Setting time boundaries on screen time (other than for educational uses). The American Pediatric Association gives clear screen time recommendations which can be found on their website.
Participating in pro social behavior (e.g., trying to maximize face-to-face interaction; reading together; sitting down together for a snack, breakfast, or dinner and talking).
Supporting their learner’s individualized educational program (IEP). Staying aware of key components of their child’s IEP so they can engage and collaborate with other team members and advocate/encourage self-advocacy, as necessary.
Providing a sense of routine and predictability (e.g., having a supported morning and bedtime routine). Many students benefit from seeing a clear schedule. This is called a visual schedule and can be written words or simple pictures. Visual schedules allow students to feel more in control of their day. This also sets up clear expectations and can allow for positive reinforcement such as “free time,” “break,” or “snack.” Setting a regular bedtime is often very important. Good sleep hygiene is essential for optimal educational performance, and this can also be incorporated into a child’s schedule.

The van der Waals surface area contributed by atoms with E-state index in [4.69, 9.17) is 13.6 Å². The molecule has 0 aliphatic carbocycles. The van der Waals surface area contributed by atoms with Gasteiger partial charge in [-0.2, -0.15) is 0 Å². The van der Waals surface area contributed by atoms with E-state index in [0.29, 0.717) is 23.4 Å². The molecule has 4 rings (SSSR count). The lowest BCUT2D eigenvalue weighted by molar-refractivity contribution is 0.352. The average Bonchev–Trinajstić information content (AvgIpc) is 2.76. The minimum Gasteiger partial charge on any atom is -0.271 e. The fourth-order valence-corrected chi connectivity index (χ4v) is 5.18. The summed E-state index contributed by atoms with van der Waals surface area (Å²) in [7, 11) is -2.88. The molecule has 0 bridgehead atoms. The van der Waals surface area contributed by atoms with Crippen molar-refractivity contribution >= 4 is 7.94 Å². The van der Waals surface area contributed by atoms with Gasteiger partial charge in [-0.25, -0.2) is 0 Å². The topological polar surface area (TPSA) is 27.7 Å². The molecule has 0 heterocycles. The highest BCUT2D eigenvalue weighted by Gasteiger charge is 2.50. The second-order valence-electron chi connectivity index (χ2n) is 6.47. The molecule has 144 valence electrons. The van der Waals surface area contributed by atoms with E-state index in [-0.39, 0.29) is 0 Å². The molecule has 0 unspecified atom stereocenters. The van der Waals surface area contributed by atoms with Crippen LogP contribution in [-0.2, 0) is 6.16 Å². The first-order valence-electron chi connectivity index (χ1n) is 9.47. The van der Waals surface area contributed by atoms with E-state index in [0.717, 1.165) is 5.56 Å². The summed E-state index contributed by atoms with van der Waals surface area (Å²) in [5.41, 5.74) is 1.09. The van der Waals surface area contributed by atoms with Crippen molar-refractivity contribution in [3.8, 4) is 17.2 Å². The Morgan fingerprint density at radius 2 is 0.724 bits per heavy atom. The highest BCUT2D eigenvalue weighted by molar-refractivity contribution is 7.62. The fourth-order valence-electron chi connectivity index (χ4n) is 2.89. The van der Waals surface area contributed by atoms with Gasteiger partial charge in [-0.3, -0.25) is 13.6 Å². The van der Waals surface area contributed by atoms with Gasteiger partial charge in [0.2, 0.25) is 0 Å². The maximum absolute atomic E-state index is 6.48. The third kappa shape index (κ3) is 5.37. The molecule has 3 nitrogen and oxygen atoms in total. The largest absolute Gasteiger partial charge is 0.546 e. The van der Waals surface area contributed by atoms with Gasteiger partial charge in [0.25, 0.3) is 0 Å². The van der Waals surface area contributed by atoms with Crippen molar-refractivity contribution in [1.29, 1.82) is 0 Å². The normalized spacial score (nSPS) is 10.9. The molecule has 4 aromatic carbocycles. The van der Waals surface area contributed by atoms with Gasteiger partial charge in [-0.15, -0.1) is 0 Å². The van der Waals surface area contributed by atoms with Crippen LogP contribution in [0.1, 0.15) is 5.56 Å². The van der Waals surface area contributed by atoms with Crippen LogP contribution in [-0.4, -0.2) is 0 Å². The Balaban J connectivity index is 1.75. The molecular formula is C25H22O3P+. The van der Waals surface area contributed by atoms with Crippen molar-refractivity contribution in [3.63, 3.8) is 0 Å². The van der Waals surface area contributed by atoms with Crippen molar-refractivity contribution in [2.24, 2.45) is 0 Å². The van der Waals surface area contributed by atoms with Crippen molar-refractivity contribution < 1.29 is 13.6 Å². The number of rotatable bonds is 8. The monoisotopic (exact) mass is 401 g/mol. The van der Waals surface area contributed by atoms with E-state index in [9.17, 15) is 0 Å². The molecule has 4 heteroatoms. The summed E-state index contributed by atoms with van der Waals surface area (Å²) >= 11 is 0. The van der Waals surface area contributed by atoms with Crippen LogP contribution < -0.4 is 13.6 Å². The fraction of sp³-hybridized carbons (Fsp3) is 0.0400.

As everyone knows, technology is ever-changing. Companies like Apple, Android, and Microsoft have been listening to the requests of individuals with disabilities, their families, and their advocates for more built-in accessible tools. For our students with disabilities, this means there’s more of a chance that a tool they need to be independent or successful in academics, daily living, and executive functioning will look like the same phone, tablet, or computer their peers without disabilities are using (just with the modifications and customizations they specifically need). Learn more about Apple accessibility features, Android accessibility features, and Microsoft accessibility features to open the world to new possibilities for your learners (or even yourself).
Upcoming Events: Michigan
Pre-Conference: November 4-5, 2021
Conference: November 8-9, 2021
The Alt+Shift library is open.
Please return items/devices to the Alt+Shift office at:
1037 S U.S. Highway 27
St. Johns, MI 48879
Cosmo Bluetooth Switch
The Cosmo Bluetooth Switch is a unique light-up, multi-color Bluetooth switch interface for tablets, mobile phones, and computers. It is highly responsive, making it very easy to activate regardless of your motor abilities. The switch lights up in a variety of colors, making it very engaging and providing visual feedback with every press.The Cosmo Switch provides access to all switch accessible apps or software on iOS, OS X, Chromebooks, Windows, and Android devices.
In Case You Missed It: Keyguard Printing
Custom keyguards are currently being 3D printed and shipped at no cost to Michigan public schools. Check out the KeyGuard Order Form to find out how to order a keyguard.